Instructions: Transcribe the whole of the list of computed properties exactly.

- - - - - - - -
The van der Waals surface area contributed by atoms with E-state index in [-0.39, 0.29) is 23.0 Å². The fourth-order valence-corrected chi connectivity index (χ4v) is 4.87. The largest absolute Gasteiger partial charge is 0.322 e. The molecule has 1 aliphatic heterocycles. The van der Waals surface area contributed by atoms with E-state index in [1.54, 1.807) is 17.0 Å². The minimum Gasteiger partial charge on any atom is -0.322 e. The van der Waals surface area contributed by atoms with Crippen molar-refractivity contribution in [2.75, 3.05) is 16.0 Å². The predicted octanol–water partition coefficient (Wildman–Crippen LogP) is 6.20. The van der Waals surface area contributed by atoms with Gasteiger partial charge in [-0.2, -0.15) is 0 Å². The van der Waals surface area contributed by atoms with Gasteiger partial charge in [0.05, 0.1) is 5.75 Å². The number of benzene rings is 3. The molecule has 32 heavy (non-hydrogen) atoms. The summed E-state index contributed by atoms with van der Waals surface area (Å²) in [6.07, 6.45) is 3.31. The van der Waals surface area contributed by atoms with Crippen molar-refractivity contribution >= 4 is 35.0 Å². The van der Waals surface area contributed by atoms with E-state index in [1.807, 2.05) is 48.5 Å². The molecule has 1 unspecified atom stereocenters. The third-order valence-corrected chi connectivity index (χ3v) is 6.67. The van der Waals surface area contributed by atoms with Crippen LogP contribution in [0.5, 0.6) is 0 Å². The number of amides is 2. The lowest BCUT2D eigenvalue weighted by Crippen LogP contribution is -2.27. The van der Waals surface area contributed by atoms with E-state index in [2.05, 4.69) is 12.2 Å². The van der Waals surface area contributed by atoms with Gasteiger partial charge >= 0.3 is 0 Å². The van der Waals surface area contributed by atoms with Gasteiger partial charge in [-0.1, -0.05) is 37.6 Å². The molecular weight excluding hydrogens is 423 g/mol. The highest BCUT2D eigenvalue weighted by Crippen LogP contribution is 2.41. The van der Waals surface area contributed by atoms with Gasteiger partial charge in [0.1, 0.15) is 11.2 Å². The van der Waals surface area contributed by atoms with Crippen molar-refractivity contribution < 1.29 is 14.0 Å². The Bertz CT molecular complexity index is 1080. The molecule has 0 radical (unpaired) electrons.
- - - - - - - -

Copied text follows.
The van der Waals surface area contributed by atoms with E-state index in [-0.39, 0.29) is 23.0 Å². The fourth-order valence-corrected chi connectivity index (χ4v) is 4.87. The largest absolute Gasteiger partial charge is 0.322 e. The molecule has 1 aliphatic heterocycles. The van der Waals surface area contributed by atoms with E-state index in [1.54, 1.807) is 17.0 Å². The minimum Gasteiger partial charge on any atom is -0.322 e. The van der Waals surface area contributed by atoms with Crippen molar-refractivity contribution in [2.75, 3.05) is 16.0 Å². The predicted octanol–water partition coefficient (Wildman–Crippen LogP) is 6.20. The van der Waals surface area contributed by atoms with Gasteiger partial charge in [-0.2, -0.15) is 0 Å². The van der Waals surface area contributed by atoms with Gasteiger partial charge in [0.05, 0.1) is 5.75 Å². The number of benzene rings is 3. The molecule has 32 heavy (non-hydrogen) atoms. The summed E-state index contributed by atoms with van der Waals surface area (Å²) in [6.07, 6.45) is 3.31. The van der Waals surface area contributed by atoms with Crippen molar-refractivity contribution >= 4 is 35.0 Å². The van der Waals surface area contributed by atoms with E-state index in [1.807, 2.05) is 48.5 Å². The molecule has 1 unspecified atom stereocenters. The third-order valence-corrected chi connectivity index (χ3v) is 6.67. The van der Waals surface area contributed by atoms with Crippen LogP contribution in [0.5, 0.6) is 0 Å². The number of amides is 2. The lowest BCUT2D eigenvalue weighted by Crippen LogP contribution is -2.27. The van der Waals surface area contributed by atoms with E-state index in [2.05, 4.69) is 12.2 Å². The van der Waals surface area contributed by atoms with Gasteiger partial charge >= 0.3 is 0 Å². The van der Waals surface area contributed by atoms with Gasteiger partial charge in [-0.1, -0.05) is 37.6 Å². The molecular weight excluding hydrogens is 423 g/mol. The highest BCUT2D eigenvalue weighted by Crippen LogP contribution is 2.41. The van der Waals surface area contributed by atoms with Gasteiger partial charge in [0.1, 0.15) is 11.2 Å². The van der Waals surface area contributed by atoms with Crippen molar-refractivity contribution < 1.29 is 14.0 Å². The Bertz CT molecular complexity index is 1080. The molecule has 0 radical (unpaired) electrons.